interior2Each of the cars was a little different, but they were all built along the same idea.  Most of the car was a church building on wheels, with seating for 50-80 people, a small lectern, and an old-style Estey pump organ.  The rest of the car was a small private area where the missionary and his wife would live, and it included drop-down beds that were mounted on the wall, a small kitchen/living space, a water closet/toilet, and a tiny office/study area.

rev._e.j._mcguinness._chapel_car._st._paul._a_church_on_wheels._come_in_and_see_it._1923_march_20The railroads were big supporters of the concept, and for many years, provided free hauling and parking services for the cars, as well as free or reduced-cost maintenance.  Some of the railroads helped the chapel cars because the rail owners were believers, and wanted to see the gospel advance.  Others supported them because they wanted to reduce alcoholism and violence among the rail workers, and saw the church as a great “civilizing influence.”  Whatever.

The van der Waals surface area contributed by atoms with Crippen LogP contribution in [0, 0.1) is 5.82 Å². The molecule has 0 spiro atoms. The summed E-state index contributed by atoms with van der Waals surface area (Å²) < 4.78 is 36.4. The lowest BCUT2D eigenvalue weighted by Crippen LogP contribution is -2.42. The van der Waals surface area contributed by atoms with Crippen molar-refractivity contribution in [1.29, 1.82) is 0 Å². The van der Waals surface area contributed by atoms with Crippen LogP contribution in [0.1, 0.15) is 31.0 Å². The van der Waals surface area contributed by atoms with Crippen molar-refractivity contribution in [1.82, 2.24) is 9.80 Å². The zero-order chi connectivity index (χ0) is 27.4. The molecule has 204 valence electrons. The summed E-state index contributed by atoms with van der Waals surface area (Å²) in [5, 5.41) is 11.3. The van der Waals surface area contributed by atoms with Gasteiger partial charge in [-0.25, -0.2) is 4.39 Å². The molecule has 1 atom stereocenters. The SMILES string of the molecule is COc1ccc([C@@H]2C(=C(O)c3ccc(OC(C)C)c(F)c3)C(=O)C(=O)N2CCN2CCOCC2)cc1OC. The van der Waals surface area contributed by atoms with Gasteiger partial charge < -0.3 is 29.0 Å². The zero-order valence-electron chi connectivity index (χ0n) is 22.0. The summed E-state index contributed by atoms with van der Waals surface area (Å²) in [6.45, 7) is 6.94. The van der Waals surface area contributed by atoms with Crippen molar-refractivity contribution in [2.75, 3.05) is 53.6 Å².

The usual pattern was for the railroad to pull the car into a town and park it on a convenient siding.  Sometimes it was parked in or near the railroad’s shops and offices, for the convenience of the people working there to attend services.  Often, it would be parked in proximity to the town’s “red light” district, to counter the influence of the whiskey and women that could be found there.

Railroad_workers_inside_the_railroad_chapel_car_Glad_TidingsThe missionaries who served on board these rolling churches had to have a special calling.  The men had to be willing to be open and welcoming to railroad men and others who would come to services on their lunch or dinner breaks, filthy from work.  They had to be willing to visit the saloons and dance halls and hand out gospel tracts and Bibles to the “soiled doves” who worked there.  They had to be people without judgmentalism, and willing to talk to everyone.  And they had to be tireless: most of the time, they would hold services twice a day, at noon and again at midnight, for the men working the various shifts.